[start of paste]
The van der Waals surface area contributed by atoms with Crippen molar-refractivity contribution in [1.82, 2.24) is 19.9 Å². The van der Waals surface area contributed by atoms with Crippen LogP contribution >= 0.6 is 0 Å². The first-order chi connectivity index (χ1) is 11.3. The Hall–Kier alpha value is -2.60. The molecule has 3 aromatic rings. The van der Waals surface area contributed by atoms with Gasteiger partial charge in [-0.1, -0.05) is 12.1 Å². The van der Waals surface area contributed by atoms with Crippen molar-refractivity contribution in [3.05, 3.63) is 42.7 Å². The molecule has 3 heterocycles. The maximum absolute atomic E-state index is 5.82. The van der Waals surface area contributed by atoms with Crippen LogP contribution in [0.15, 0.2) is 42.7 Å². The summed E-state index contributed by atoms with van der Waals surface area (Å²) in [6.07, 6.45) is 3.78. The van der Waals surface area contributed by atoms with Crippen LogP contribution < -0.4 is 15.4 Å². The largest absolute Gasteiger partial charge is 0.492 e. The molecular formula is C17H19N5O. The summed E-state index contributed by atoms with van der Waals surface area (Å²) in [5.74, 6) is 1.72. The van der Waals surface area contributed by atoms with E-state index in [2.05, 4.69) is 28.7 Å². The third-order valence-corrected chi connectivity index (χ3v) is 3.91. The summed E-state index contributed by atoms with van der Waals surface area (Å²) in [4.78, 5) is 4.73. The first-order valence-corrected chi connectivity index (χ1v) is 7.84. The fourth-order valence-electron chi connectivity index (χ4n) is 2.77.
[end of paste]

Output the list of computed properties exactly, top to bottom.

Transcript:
The van der Waals surface area contributed by atoms with Crippen molar-refractivity contribution in [1.82, 2.24) is 19.9 Å². The van der Waals surface area contributed by atoms with Crippen LogP contribution >= 0.6 is 0 Å². The first-order chi connectivity index (χ1) is 11.3. The Hall–Kier alpha value is -2.60. The molecule has 3 aromatic rings. The van der Waals surface area contributed by atoms with Gasteiger partial charge in [-0.1, -0.05) is 12.1 Å². The van der Waals surface area contributed by atoms with Crippen molar-refractivity contribution in [3.05, 3.63) is 42.7 Å². The molecule has 3 heterocycles. The maximum absolute atomic E-state index is 5.82. The van der Waals surface area contributed by atoms with Crippen LogP contribution in [0.15, 0.2) is 42.7 Å². The summed E-state index contributed by atoms with van der Waals surface area (Å²) in [6.07, 6.45) is 3.78. The van der Waals surface area contributed by atoms with Crippen LogP contribution < -0.4 is 15.4 Å². The largest absolute Gasteiger partial charge is 0.492 e. The molecular formula is C17H19N5O. The summed E-state index contributed by atoms with van der Waals surface area (Å²) in [5.74, 6) is 1.72. The van der Waals surface area contributed by atoms with E-state index in [2.05, 4.69) is 28.7 Å². The third-order valence-corrected chi connectivity index (χ3v) is 3.91. The summed E-state index contributed by atoms with van der Waals surface area (Å²) in [4.78, 5) is 4.73. The first-order valence-corrected chi connectivity index (χ1v) is 7.84. The fourth-order valence-electron chi connectivity index (χ4n) is 2.77.